Summer Love

This summer has been a tad amazing. Great weather, amazing friends, trips to remember, drama for weeks and a ton of lols. On the penultimate day of summer 2018 my 2018 summer secures a place in the Hall of Summers with a visit from my brother.

He arrived in the UK on Tuesday and will spend the next four days with me in Canterbury/London along with my mum and yiayia (grandma).

So far, their trip has been eventful to say the least.

Larnaca airport prides itself for being an airport for everyone. They have hosted days with people on the spectrum to experience the process of arrival, security checks, boarding and the aircraft. They have special paraphernalia to identify persons who require special assistance and priority service. In fact, ACI Europe awarded Larnaca International Airport with the first prize, among 500 other European airports from 45 states, in the category of “Most Accessible Airport for disabled persons and persons with reduced mobility.

Unfortunately, my family had to wait for an hour and a half while COBALT airlines found them three seats together – even though my brother had priority. This lead to them boarding the plane last. I assume that making a 20 year old autistic adult wait at check in for an hour and a half is not part of their accessibility offerings.

However, we recognise the efforts made by Hermes and we look forward to the smoothing out of such issues in the future.

We should also recognise that my brother flies quite often and therefore is familiar with airports. We are unable to fathom what would have happened if this was experienced by another person with autism.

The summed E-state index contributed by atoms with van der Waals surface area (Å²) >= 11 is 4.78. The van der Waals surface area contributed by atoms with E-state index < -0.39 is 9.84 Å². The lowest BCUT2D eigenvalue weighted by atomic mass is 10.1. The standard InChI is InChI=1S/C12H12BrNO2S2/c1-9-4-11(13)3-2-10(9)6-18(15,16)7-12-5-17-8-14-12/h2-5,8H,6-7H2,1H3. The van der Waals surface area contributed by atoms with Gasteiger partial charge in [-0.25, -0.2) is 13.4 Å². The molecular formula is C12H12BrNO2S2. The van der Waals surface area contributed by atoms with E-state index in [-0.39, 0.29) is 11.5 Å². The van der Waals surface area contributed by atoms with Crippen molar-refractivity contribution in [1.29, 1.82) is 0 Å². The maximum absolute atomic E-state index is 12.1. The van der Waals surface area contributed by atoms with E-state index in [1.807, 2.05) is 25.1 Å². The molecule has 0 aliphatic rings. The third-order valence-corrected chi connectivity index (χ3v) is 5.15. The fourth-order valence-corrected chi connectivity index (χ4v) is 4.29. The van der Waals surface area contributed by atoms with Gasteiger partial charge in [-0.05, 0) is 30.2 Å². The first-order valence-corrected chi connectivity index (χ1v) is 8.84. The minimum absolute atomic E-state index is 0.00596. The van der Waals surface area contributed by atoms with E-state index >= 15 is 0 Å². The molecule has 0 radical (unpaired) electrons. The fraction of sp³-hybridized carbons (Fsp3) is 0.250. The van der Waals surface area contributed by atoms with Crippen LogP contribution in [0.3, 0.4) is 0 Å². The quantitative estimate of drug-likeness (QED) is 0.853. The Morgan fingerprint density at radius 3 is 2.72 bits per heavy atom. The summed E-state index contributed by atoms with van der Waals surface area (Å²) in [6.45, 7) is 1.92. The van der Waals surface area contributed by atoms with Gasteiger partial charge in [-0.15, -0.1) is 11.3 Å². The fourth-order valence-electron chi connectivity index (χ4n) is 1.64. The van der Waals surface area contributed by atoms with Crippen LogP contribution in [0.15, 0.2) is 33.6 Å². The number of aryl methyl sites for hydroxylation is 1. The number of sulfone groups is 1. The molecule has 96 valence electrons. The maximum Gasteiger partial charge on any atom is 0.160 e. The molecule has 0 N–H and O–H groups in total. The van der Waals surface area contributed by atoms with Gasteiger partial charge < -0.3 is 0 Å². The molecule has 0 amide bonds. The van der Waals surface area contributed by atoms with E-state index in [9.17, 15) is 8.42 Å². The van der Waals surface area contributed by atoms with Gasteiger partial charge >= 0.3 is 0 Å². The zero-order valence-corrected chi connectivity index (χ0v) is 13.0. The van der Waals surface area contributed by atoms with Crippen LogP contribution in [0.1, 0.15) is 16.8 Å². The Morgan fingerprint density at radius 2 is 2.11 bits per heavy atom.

Heathrow accessibility support on the other hand is incredible. They are prepared, organised, and trained to help. They act with professionalism and sympathy to people with hidden disabilities and the elderly. Due to Heathrow’s amazing partnerships with Autism West Midlands, the National Autistic Society and Autism Alliance they are ready, willing and able to assist travelers with cognitive disabilities and offer some comfort to their families.

40371016_479740792503127_4261342490960855040_nI must also mention Qatar’s accessibility support which we experienced in December while we were travelling back from Sri Lanka on our own. We were met at the aircraft door and we were accompanied to the door of our connecting flight. We were so comfortable that we didn’t even notice that we were there for 2 hours. This shouldn’t be a surprise since in 2007, the Qatar representative to the UN, Her Highness Sheikha Mozah bint Nasser Al Missned,  put forward a UN General Assembly resolution, to create World Autism Awareness Day. This gave way to a day dedicated to raising awareness about ASD across the world.

I hope that Larnaca and Cobalt will continue to learn and adapt, and one day follow the footsteps of these airports and become inclusive and sympathetic to people who require assistance.

He has adapted to the Underground, national rail and bus journeys better than I have after 10 years of living in the UK. I cannot put into words how proud I am of this boy, because he makes everything seem so easy. That’s the thing about autism – you have to know about it to know about it. And that’s why we are moved to tears when international airports, strangers and society make sure that our kids are looked after.